The earlier you address the significant cost of providing long term care for your loved ones or yourself, the better off you’ll be when the time comes to foot the bill. Like most of life’s challenges, the task of providing financial support to a loved one in a long term care facility or ensuring that you can pay for a dignified level of treatment is one that is best addressed as early as possible. While the least expensive way to address a risk is typically to self-insure against that risk, socking away hundreds of thousands of dollars on top of savings earmarked for retirement isn’t a realistic option for the majority of retirees. If self-insuring is out of the question, you should seriously consider adding a long term care rider to an existing or new life insurance policy.

Long term care riders are increasingly being demanded by worried spouses and diligent financial planners who recognize that the cost of nursing home care is something that needs to be addressed early on in the retirement planning process. Long term care riders are a preferred way for people with permanent insurance to fund nursing home stays because the plans disburse tax-free money to pay for nursing home care once qualification criteria is satisfied.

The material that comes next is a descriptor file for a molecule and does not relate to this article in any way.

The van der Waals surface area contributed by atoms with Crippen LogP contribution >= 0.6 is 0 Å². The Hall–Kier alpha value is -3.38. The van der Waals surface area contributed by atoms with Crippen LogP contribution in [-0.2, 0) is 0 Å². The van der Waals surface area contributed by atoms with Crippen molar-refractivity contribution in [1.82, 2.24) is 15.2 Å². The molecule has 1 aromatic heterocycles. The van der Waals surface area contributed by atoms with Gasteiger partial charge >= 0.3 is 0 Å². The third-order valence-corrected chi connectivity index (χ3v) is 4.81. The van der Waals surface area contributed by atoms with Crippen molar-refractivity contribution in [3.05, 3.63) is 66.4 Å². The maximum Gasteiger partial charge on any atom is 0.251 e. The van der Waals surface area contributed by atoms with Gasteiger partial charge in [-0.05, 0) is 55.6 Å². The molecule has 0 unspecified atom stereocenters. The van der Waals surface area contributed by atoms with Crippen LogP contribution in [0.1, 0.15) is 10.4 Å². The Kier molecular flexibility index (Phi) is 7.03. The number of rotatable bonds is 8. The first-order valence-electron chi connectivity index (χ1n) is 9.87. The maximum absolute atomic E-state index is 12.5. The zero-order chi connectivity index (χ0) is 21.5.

The variability of long term insurance riders is another reason why they are so popular amongst financial planners. Premiums, coverage levels, coverage for in home care aids, and other features allow these riders to be individually tailored to satisfy your family’s unique needs. If you’re interested in learning more about the long term rider options that are available, speaking to an independent insurance broker is a great place to start.

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Money That Was Wasted Away

People don’t like the feeling that money they spent was wasted. It’s why so many people don’t like leasing cars, renting houses, or buying term life insurance. At the end of the lease or term insurance policy, you’re left with nothing to show for those payments you’ve made over the past several years or decades. If you’re interested in an insurance plan that builds up cash value and allows you to borrow directly against the plan in a heavily tax advantaged way to support your standard of living in retirement or fund a child’s education, a whole life or cash value life insurance plan is something to consider.

Whole life plans are growing in popularity once again because they are customizable and can feature rider enhancements to provide supplemental insurance coverage to protect against a number of life’s challenges. These riders make retirement planning far easier by introducing predictability into the typically unpredictable area of long term insurance costs. Riders will pay for a covered person’s nursing home stay for a certain period of time, up to a certain amount of money, or will pay for nursing home care until that person passes.